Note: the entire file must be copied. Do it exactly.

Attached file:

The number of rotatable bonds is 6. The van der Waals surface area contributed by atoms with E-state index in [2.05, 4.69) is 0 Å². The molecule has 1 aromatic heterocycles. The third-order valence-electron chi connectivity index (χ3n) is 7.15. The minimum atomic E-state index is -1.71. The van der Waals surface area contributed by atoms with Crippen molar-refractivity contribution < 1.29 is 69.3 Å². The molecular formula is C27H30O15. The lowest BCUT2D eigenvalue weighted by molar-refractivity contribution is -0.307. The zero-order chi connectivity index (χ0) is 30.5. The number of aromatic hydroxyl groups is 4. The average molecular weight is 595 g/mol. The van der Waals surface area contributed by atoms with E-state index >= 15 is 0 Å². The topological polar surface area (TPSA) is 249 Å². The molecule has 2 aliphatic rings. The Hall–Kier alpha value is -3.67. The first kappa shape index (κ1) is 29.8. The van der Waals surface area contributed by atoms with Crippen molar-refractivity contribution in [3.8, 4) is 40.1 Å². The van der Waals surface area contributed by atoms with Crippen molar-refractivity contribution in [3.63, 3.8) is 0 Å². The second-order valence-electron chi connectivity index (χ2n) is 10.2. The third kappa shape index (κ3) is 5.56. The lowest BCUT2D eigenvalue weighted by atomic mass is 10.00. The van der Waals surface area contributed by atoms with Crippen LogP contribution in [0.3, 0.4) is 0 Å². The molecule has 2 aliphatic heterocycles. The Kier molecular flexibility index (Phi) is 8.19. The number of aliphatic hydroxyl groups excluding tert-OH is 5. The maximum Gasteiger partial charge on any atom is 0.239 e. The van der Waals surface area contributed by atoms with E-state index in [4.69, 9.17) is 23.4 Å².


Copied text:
The number of rotatable bonds is 6. The van der Waals surface area contributed by atoms with E-state index in [2.05, 4.69) is 0 Å². The molecule has 1 aromatic heterocycles. The third-order valence-electron chi connectivity index (χ3n) is 7.15. The minimum atomic E-state index is -1.71. The van der Waals surface area contributed by atoms with Crippen molar-refractivity contribution < 1.29 is 69.3 Å². The molecular formula is C27H30O15. The lowest BCUT2D eigenvalue weighted by molar-refractivity contribution is -0.307. The zero-order chi connectivity index (χ0) is 30.5. The number of aromatic hydroxyl groups is 4. The average molecular weight is 595 g/mol. The van der Waals surface area contributed by atoms with E-state index >= 15 is 0 Å². The topological polar surface area (TPSA) is 249 Å². The molecule has 2 aliphatic rings. The Hall–Kier alpha value is -3.67. The first kappa shape index (κ1) is 29.8. The van der Waals surface area contributed by atoms with Crippen molar-refractivity contribution in [3.8, 4) is 40.1 Å². The van der Waals surface area contributed by atoms with Crippen molar-refractivity contribution in [3.63, 3.8) is 0 Å². The second-order valence-electron chi connectivity index (χ2n) is 10.2. The third kappa shape index (κ3) is 5.56. The lowest BCUT2D eigenvalue weighted by atomic mass is 10.00. The van der Waals surface area contributed by atoms with Crippen LogP contribution in [0.3, 0.4) is 0 Å². The molecule has 2 aliphatic heterocycles. The Kier molecular flexibility index (Phi) is 8.19. The number of aliphatic hydroxyl groups excluding tert-OH is 5. The maximum Gasteiger partial charge on any atom is 0.239 e. The van der Waals surface area contributed by atoms with E-state index in [4.69, 9.17) is 23.4 Å².